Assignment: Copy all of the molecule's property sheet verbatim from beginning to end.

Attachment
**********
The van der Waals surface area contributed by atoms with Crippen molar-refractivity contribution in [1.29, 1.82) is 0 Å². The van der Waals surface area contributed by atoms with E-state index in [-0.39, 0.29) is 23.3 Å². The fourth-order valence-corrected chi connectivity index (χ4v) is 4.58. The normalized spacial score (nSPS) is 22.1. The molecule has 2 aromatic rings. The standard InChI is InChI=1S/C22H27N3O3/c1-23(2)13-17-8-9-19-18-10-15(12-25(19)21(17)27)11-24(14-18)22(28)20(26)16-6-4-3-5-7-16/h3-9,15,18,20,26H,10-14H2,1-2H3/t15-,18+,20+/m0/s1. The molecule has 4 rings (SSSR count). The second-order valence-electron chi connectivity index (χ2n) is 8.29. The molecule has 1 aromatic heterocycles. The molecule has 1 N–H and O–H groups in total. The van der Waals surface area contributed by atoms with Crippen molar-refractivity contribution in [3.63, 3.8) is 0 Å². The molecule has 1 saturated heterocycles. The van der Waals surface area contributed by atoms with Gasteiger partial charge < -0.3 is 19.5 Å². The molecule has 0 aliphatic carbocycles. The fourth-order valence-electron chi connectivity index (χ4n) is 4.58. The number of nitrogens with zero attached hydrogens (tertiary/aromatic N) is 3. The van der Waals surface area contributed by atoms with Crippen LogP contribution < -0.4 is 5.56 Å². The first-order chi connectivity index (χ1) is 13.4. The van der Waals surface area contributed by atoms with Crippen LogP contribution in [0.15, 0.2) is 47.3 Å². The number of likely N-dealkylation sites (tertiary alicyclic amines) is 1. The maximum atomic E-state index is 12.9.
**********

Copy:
The van der Waals surface area contributed by atoms with Crippen molar-refractivity contribution in [1.29, 1.82) is 0 Å². The van der Waals surface area contributed by atoms with E-state index in [-0.39, 0.29) is 23.3 Å². The fourth-order valence-corrected chi connectivity index (χ4v) is 4.58. The normalized spacial score (nSPS) is 22.1. The molecule has 2 aromatic rings. The standard InChI is InChI=1S/C22H27N3O3/c1-23(2)13-17-8-9-19-18-10-15(12-25(19)21(17)27)11-24(14-18)22(28)20(26)16-6-4-3-5-7-16/h3-9,15,18,20,26H,10-14H2,1-2H3/t15-,18+,20+/m0/s1. The molecule has 4 rings (SSSR count). The second-order valence-electron chi connectivity index (χ2n) is 8.29. The molecule has 1 aromatic heterocycles. The molecule has 1 N–H and O–H groups in total. The van der Waals surface area contributed by atoms with Crippen molar-refractivity contribution in [3.63, 3.8) is 0 Å². The molecule has 1 saturated heterocycles. The van der Waals surface area contributed by atoms with Gasteiger partial charge < -0.3 is 19.5 Å². The molecule has 0 aliphatic carbocycles. The fourth-order valence-electron chi connectivity index (χ4n) is 4.58. The number of nitrogens with zero attached hydrogens (tertiary/aromatic N) is 3. The van der Waals surface area contributed by atoms with Crippen LogP contribution < -0.4 is 5.56 Å². The first-order chi connectivity index (χ1) is 13.4. The van der Waals surface area contributed by atoms with Crippen LogP contribution in [0.15, 0.2) is 47.3 Å². The number of likely N-dealkylation sites (tertiary alicyclic amines) is 1. The maximum atomic E-state index is 12.9.